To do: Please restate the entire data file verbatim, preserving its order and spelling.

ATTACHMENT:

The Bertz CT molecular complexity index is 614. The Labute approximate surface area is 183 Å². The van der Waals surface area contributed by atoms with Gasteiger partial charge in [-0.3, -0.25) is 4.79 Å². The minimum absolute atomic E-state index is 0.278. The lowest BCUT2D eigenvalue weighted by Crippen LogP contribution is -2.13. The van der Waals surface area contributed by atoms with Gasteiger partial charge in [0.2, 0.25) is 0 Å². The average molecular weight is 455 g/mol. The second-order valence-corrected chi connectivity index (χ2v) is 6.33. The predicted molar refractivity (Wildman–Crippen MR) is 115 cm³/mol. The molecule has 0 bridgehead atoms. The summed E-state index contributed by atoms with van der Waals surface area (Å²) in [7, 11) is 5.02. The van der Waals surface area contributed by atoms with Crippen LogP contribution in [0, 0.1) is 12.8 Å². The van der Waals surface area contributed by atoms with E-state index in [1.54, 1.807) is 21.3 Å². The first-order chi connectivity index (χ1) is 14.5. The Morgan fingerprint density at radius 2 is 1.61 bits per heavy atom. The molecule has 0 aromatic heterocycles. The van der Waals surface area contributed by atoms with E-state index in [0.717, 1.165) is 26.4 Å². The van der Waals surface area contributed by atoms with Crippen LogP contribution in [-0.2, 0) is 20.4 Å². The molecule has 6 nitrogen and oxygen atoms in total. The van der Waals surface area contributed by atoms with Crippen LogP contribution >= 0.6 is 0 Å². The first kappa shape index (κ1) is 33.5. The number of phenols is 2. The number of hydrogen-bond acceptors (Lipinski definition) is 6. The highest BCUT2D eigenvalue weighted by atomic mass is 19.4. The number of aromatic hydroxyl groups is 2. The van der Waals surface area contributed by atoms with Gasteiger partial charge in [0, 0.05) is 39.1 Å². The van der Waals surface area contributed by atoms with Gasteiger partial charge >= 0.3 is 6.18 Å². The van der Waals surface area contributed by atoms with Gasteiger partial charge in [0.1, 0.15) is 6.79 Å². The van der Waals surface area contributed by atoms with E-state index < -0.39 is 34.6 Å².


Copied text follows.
The Bertz CT molecular complexity index is 614. The Labute approximate surface area is 183 Å². The van der Waals surface area contributed by atoms with Gasteiger partial charge in [-0.3, -0.25) is 4.79 Å². The minimum absolute atomic E-state index is 0.278. The lowest BCUT2D eigenvalue weighted by Crippen LogP contribution is -2.13. The van der Waals surface area contributed by atoms with Gasteiger partial charge in [0.2, 0.25) is 0 Å². The average molecular weight is 455 g/mol. The second-order valence-corrected chi connectivity index (χ2v) is 6.33. The predicted molar refractivity (Wildman–Crippen MR) is 115 cm³/mol. The molecule has 0 bridgehead atoms. The summed E-state index contributed by atoms with van der Waals surface area (Å²) in [7, 11) is 5.02. The van der Waals surface area contributed by atoms with Crippen LogP contribution in [0, 0.1) is 12.8 Å². The van der Waals surface area contributed by atoms with E-state index in [1.54, 1.807) is 21.3 Å². The first-order chi connectivity index (χ1) is 14.5. The Morgan fingerprint density at radius 2 is 1.61 bits per heavy atom. The molecule has 0 aromatic heterocycles. The van der Waals surface area contributed by atoms with E-state index in [0.717, 1.165) is 26.4 Å². The van der Waals surface area contributed by atoms with Crippen LogP contribution in [-0.2, 0) is 20.4 Å². The molecule has 6 nitrogen and oxygen atoms in total. The van der Waals surface area contributed by atoms with Crippen LogP contribution >= 0.6 is 0 Å². The first kappa shape index (κ1) is 33.5. The number of phenols is 2. The number of hydrogen-bond acceptors (Lipinski definition) is 6. The highest BCUT2D eigenvalue weighted by atomic mass is 19.4. The number of aromatic hydroxyl groups is 2. The van der Waals surface area contributed by atoms with Gasteiger partial charge in [0, 0.05) is 39.1 Å². The van der Waals surface area contributed by atoms with Gasteiger partial charge >= 0.3 is 6.18 Å². The van der Waals surface area contributed by atoms with Gasteiger partial charge in [0.1, 0.15) is 6.79 Å². The van der Waals surface area contributed by atoms with E-state index < -0.39 is 34.6 Å².